Effects of CarbonDioxide on Rainbow Trout Larvae: Application for Invasive Fish Eradication


  • Jason Baldes Montana State University, 102 A Paisley Ct., Bozeman, Montana 59715 jason.baldes@gmail.com
  • Jackson A. Gross U.S. Geological Survey, Northern Rocky Mountain Science Center 2327 University Way, Bozeman, MT 59715, US jgross@usgs.gov
  • Robert E. Gresswell U.S. Geological Survey, Northern Rocky Mountain Science Center 2327 University Way, Bozeman, MT 59715, US
  • Molly Webb USDI Fish and Wildlife Service, Bozeman Fish Technology Center, 4050 Bridger Canyon Road, Bozeman, Montana 59715


Currently, efforts are underway to eradicate invasive fish species that threaten the ecological integrity of aquatic ecosystems. Several studies have examined the effects of anesthetizing fish for easier handling, surgical procedures, tagging and management. Carbon Dioxide (CO2) is an approved and efficient anesthetic for adult fish in medicine and aquaculture and is favorable due to lack of residues, zero withdrawal period and does not need to be registered as its classification is generally regarded as safe (GRAS). Carbon dioxide has also shown to have lethal effects on other life history stages of fish. In this study, various early life stages of Rainbow trout (Oncorhynchus mykiss) larvae were exposed to CO2 in the form of dry ice pellets to determine the critical period of sensitivity for mortality in a model salmonid species. Studies were conducted in aluminum tanks (n = 3 tanks per treatment, with three chambers in each tank with 40 larvae per chamber) with 68 liters of filtered creek water (dissolved CO2 = 4 mg/l, dissolved O2 = 8.125 mg/l, pH = 7.78, temperature = 12.9°C, conductivity = -55 mV, Total alkalinity as CaCO3 = 160 mg/l). Larvae exposed at post hatch day 10 had increased susceptibility to CO2, when compared with earlier embryonic stages. The results of the experiment indicate that early rainbow trout life history stages are susceptible to CO2 but only at late embryonic stages and may have implications for systematically eradicating invasive salmonids.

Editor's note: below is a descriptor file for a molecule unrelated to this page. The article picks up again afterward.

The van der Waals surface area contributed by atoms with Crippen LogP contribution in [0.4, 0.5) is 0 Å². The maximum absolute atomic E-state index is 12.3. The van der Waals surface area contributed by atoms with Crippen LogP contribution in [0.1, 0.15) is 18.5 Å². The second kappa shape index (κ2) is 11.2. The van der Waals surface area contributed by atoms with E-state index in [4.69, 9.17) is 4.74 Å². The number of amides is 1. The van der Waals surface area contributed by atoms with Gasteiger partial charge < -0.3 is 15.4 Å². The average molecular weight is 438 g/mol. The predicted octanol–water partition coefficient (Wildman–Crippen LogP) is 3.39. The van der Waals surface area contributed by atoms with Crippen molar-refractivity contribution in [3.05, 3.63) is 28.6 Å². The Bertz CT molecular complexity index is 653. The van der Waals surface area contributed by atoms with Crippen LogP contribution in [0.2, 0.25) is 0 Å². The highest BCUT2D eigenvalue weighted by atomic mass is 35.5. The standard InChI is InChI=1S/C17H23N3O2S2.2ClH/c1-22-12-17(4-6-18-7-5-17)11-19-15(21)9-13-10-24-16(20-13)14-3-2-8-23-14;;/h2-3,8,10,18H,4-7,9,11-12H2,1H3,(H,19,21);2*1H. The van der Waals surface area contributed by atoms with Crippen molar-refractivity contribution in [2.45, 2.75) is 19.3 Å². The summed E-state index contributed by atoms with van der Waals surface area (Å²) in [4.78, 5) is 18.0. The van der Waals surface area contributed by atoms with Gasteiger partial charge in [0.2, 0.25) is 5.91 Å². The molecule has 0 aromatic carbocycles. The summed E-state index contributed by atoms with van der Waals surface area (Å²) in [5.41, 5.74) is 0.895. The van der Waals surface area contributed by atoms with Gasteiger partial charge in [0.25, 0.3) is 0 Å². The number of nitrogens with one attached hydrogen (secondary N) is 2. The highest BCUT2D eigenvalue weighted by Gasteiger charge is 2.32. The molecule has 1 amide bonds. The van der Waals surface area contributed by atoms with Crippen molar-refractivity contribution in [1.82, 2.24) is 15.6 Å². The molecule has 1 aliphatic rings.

The Montana Chapter of The American Fisheries Society [Meeting Abstracts]